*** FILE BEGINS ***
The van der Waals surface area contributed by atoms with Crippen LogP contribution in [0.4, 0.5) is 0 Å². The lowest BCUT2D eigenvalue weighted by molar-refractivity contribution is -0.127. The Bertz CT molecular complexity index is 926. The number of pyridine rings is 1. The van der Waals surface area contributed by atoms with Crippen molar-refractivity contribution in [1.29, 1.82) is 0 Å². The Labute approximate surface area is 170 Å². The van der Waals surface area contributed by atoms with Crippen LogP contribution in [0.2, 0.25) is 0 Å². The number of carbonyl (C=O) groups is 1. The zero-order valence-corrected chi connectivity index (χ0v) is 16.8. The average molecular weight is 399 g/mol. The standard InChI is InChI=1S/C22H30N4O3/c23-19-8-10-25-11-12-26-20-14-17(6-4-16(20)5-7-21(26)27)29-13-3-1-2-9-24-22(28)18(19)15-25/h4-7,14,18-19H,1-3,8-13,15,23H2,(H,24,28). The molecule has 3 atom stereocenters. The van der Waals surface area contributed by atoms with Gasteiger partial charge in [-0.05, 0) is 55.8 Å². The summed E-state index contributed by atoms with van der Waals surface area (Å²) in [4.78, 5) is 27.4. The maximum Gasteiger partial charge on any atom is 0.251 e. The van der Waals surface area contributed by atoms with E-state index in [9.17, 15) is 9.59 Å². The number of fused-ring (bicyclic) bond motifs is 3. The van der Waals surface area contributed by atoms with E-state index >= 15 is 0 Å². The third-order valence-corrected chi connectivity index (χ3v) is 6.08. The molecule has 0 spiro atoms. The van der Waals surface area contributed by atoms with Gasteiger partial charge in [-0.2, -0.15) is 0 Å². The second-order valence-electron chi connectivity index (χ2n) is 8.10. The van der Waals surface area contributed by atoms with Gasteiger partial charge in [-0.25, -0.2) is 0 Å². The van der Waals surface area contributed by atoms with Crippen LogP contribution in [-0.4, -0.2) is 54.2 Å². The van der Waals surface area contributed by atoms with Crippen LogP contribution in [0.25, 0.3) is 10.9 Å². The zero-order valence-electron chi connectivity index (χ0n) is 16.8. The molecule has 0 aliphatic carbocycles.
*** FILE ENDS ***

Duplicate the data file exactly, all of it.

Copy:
The van der Waals surface area contributed by atoms with Crippen LogP contribution in [0.4, 0.5) is 0 Å². The lowest BCUT2D eigenvalue weighted by molar-refractivity contribution is -0.127. The Bertz CT molecular complexity index is 926. The number of pyridine rings is 1. The van der Waals surface area contributed by atoms with Crippen molar-refractivity contribution in [1.29, 1.82) is 0 Å². The Labute approximate surface area is 170 Å². The van der Waals surface area contributed by atoms with Crippen LogP contribution in [0.2, 0.25) is 0 Å². The number of carbonyl (C=O) groups is 1. The zero-order valence-corrected chi connectivity index (χ0v) is 16.8. The average molecular weight is 399 g/mol. The standard InChI is InChI=1S/C22H30N4O3/c23-19-8-10-25-11-12-26-20-14-17(6-4-16(20)5-7-21(26)27)29-13-3-1-2-9-24-22(28)18(19)15-25/h4-7,14,18-19H,1-3,8-13,15,23H2,(H,24,28). The molecule has 3 atom stereocenters. The van der Waals surface area contributed by atoms with Gasteiger partial charge in [-0.05, 0) is 55.8 Å². The summed E-state index contributed by atoms with van der Waals surface area (Å²) in [4.78, 5) is 27.4. The maximum Gasteiger partial charge on any atom is 0.251 e. The van der Waals surface area contributed by atoms with E-state index in [9.17, 15) is 9.59 Å². The number of fused-ring (bicyclic) bond motifs is 3. The van der Waals surface area contributed by atoms with E-state index >= 15 is 0 Å². The third-order valence-corrected chi connectivity index (χ3v) is 6.08. The molecule has 0 spiro atoms. The van der Waals surface area contributed by atoms with Gasteiger partial charge in [-0.2, -0.15) is 0 Å². The second-order valence-electron chi connectivity index (χ2n) is 8.10. The van der Waals surface area contributed by atoms with Gasteiger partial charge in [-0.25, -0.2) is 0 Å². The van der Waals surface area contributed by atoms with Crippen LogP contribution in [-0.4, -0.2) is 54.2 Å². The van der Waals surface area contributed by atoms with Crippen LogP contribution in [0.25, 0.3) is 10.9 Å². The zero-order valence-electron chi connectivity index (χ0n) is 16.8. The molecule has 0 aliphatic carbocycles.